Events in Haiti remain beyond Clinton's control

ON POLITICS

September 21, 1994|By JACK GRMOND & JULES WITCOVER

WASHINGTON -- In "The Moon is Down," John Steinbeck's play about the problems encountered by the Nazis in occupying Norway during World War II, a character delivers this memorable line: "The flies have captured the flypaper."

It is a description that might be applied today to President Clinton's military occupation of Haiti. Although the president has escaped the immediate political disaster that might have resulted from a bloody invasion, he is now faced with the prospect of months in which his political fortunes will be held hostage to events in Haiti he cannot possibly control.

If all goes according to plan, the Haiti story will fade off the front pages and the network news programs after a few weeks to be replaced by some new sensation. This assumes that Raoul Cedras and his fellow "thugs" -- as Clinton described them only last week -- will keep their commitments to step aside and allow Jean-Bertrand Aristide to reclaim the presidency.

But the possibilities for problems seem endless. Given his history of broken promises, there is always the chance Cedras won't go quietly after all, thus requiring the United States to use the military force it planned to unleash before the agreement. What if the Haitian Parliament refuses to vote the amnesty included in the deal? And what if new fighting breaks out between the hostile factions in the Haitian population or between Haitians and U.S. soldiers on the ground? Or what if Cedras steps down as scheduled but then chooses to participate in Haitian politics leading the opposition to Aristide? Or what if Aristide is unable or unwilling to deliver on his commitment to prevent his supporters from seeking vengeance against their oppressors of the past three years? Who is going to be in charge of disarming those who used to be called Tontons Macoute and who are still very heavily armed and very much in evidence as an intimidating force?

The notion of "restoring democracy" in Haiti has always been flawed. The democratic tradition of Haiti really consists of that one election of Aristide three years ago, quickly followed by the armed coup that overturned the result. And how can you talk of democracy when the vast majority of your citizens are hungry and illiterate?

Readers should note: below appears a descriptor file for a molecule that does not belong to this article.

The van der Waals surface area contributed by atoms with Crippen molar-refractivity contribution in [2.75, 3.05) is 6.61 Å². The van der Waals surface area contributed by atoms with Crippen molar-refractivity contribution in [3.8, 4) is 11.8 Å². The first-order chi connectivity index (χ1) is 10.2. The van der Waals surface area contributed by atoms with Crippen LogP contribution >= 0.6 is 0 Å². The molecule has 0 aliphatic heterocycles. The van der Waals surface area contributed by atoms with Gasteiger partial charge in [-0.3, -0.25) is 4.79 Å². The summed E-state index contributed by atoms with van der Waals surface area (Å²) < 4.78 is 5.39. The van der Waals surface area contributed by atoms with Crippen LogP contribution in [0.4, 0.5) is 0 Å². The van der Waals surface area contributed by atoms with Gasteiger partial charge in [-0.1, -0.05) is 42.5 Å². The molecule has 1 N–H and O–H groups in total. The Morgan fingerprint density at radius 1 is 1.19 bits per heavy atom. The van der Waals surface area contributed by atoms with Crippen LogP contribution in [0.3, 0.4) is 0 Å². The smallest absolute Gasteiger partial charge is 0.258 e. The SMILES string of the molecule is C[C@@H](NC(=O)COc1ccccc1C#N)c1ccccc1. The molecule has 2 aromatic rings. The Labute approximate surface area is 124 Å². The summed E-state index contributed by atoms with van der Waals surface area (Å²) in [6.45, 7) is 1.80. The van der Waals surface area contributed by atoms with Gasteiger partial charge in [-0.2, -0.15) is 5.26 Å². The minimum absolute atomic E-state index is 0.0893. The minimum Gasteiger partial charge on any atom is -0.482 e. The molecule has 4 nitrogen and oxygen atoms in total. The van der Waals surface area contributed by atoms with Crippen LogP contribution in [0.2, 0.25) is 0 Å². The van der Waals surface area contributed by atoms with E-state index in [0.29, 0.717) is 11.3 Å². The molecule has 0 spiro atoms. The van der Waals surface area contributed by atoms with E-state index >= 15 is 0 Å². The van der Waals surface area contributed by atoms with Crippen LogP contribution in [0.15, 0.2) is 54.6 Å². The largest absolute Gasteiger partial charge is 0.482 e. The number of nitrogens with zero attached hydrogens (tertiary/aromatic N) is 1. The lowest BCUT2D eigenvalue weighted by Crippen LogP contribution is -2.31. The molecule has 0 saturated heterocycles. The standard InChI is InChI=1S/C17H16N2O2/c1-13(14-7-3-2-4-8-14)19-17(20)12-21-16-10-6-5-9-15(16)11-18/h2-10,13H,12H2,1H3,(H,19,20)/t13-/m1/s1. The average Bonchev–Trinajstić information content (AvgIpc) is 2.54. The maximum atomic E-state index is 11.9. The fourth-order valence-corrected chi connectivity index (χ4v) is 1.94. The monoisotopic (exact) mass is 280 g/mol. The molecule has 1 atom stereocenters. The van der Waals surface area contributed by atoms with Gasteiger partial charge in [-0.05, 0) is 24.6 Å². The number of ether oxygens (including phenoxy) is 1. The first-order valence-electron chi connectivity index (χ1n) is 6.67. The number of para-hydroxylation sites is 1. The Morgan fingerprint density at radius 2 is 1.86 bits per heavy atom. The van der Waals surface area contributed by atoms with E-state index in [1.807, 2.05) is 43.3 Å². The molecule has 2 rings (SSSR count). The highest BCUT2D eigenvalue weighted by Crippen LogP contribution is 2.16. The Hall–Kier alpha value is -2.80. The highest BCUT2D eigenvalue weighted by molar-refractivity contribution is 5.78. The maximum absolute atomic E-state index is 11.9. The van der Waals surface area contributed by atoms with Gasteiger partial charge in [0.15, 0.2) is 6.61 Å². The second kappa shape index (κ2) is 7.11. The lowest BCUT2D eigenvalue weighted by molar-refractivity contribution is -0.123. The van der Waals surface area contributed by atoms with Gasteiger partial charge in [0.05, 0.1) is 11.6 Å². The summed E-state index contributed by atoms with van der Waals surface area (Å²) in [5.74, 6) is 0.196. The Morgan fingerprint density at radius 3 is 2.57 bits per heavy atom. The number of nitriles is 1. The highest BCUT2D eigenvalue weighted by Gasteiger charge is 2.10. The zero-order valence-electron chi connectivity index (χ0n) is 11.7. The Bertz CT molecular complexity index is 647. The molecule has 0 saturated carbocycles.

Nonetheless, it is fair to say that putting Aristide back in office next month would be enough for the president to call the mission accomplished and turn his attention to other things. One thing that is clear in public opinion polls is that most Americans don't give a hoot about Haiti.

If, however, there is serious trouble that results in heavy American casualties, Clinton will bear the full brunt of the political blame. The television pictures will make that certain and, if not, then the Republicans will do the job -- if not in time for the Nov. 8 midterm elections, then just in time for the opening of the 1996 presidential campaign right after those elections.

There is a certain rough justice in this possibility. The president cast the die on Haiti originally during the 1992 campaign when he found it easy to assail the incumbent Republican, George Bush, for policy failures on both Haiti and Bosnia. Once elected, Clinton found both situations more vexing than he expected, which led him to several policy reversals that have raised widespread doubts in the electorate about his ability to handle foreign affairs.

The original response to the deal in Haiti has been politically positive for the president -- instant polls showing a majority of Americans now approve his handling of Haiti, a sharp reversal of opinion. But politicians know that such polls are extremely volatile because they reflect to a large extent what the respondents have just seen on their television screens, which in this case was celebration at the White House and bloodshed averted. A week from now, after the flaws in the deal have been thoroughly aired and argued, the approval for the president on Haiti almost certainly will diminish.

How the whole thing shakes down politically won't be known for weeks or months. For the president, the most difficult thing is that the outcome of such a hazardous initiative is essentially beyond his control.

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